How the iconic T&P Station could be a gateway to downtown Fort Worth again
See full Fort Worth Star-Telegram article by Luke Ranker here.
A mild remodel of Fort Worth’s iconic Texas & Pacific Station aims to make it more accessible from downtown and more inviting to commuters.
Eventually the station passage could be an easy route for those wanting to walk between downtown and the Near Southside.
Currently there is no formal entry to the T&P Station off West Lancaster Avenue and getting to the train platform from downtown is a bit of a chore. A locked door is likely to greet anyone who goes to the old front entrance. Instead train passengers must walk around the building to the east and to the back, entering by the T&P Tavern. From there they must walk down a tunnel and up to the platform at the rear of the building.
A $1.75 million project hopes to correct the confusion by opening the traditional T&P entrance, making access to the platform more direct. Downtown Fort Worth Inc. is looking for public input on how the entrance to the station should be improved. Forums are scheduled for June 23 at 5:30 p.m. and June 24 at noon.
The project should make the T&P a gateway to downtown, said Andy Taft, president of Downtown Fort Worth Inc.
“It is an iconic building that’s connected to an iconic street,” Taft said. “We want to make sure that our visitors coming to Fort Worth, or leaving Fort Worth on the train, have a very positive experience from the platform all the way to downtown.”
The Wyatt C. Hedrick-designed Art Deco station at 221 W. Lancaster was built in 1929 and opened in 1931. Trinity Rail Express and TEXRail serve the station, which was once a hub for passenger rail in North Texas. The building has been renovated into condos.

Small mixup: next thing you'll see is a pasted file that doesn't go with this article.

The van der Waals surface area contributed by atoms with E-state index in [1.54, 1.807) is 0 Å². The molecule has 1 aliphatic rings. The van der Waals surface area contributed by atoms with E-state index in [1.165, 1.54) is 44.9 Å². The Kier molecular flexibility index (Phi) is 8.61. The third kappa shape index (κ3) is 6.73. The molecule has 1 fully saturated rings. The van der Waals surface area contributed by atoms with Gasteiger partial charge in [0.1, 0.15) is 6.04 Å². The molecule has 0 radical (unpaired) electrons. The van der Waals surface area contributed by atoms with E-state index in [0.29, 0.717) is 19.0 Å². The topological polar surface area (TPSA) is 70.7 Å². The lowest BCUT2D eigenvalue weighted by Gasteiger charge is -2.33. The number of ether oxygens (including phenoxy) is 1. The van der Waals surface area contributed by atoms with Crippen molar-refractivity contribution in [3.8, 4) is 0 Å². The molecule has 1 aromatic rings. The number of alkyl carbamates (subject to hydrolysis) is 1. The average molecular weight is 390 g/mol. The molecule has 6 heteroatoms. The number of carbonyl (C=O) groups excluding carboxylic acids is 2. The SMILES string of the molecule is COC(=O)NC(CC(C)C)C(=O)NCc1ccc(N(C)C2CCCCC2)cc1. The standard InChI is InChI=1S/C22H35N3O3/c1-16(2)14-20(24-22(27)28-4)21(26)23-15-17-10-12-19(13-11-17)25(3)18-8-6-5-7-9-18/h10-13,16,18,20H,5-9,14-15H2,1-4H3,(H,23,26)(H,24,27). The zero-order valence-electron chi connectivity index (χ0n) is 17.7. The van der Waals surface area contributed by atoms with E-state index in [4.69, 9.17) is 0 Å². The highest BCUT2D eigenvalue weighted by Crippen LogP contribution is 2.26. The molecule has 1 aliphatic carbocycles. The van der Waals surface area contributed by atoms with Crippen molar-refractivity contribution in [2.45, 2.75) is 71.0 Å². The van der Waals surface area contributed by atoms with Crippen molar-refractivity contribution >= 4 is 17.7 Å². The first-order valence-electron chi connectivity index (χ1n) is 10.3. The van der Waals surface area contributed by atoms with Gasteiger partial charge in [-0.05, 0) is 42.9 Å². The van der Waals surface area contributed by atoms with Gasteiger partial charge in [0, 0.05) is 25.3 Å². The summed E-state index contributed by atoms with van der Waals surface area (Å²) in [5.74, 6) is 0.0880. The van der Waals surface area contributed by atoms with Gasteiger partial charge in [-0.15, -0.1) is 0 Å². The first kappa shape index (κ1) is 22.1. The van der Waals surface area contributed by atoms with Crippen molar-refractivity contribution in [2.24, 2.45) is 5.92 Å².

Most of the work will be on the exterior: Creating a landscaped walkway from Lancaster to the T&P building. Large planters and part of the parking lot block pedestrian access to the main entrance from Lancaster Avenue. Designs have not been finalized, Taft said. Funding will come from a special tax district used for downtown projects.
Plans do not include changing the historic character of the nearly 100-year-old building, through the tunnel to the train platform will see some improvements, he said.
The passage would be a prime way to connect pedestrians to the Near Southside, said Mike Brennan, director of Near Southside Inc., but work on a development next to the station would need to be completed first.
The city, Trinity Metro and the Near Southside have been working with developer Matthews Southwest to bring a mix of retail and affordable housing to the south of the train station. The project, dubbed Katy Station Lofts, fronts Vickery Boulevard.
The location is a Trinity Metro parking lot and is seen as a way to bring activity to Vickery and further connect the Near Southside to downtown, Brennan said. The housing component includes a blend of market rate and mixed income units while the ground floor would be reserved for retail and a day care service.
Work on the project has paused as the partners assess possible federal transportation funding.
On the Lancaster side of the station, work on the T&P entrance is just one of a few projects that should bring increased activity to the southern edge of downtown.
Down the street to the west, owners of the Burnett Lotts, a 330 unit apartment building at 601 W. 13th Street, have opened for pre-leasing. Construction on Kent Lofts, a 248 unit building on the southeast corner of Main Street and Lancaster Avenue, should begin later this year.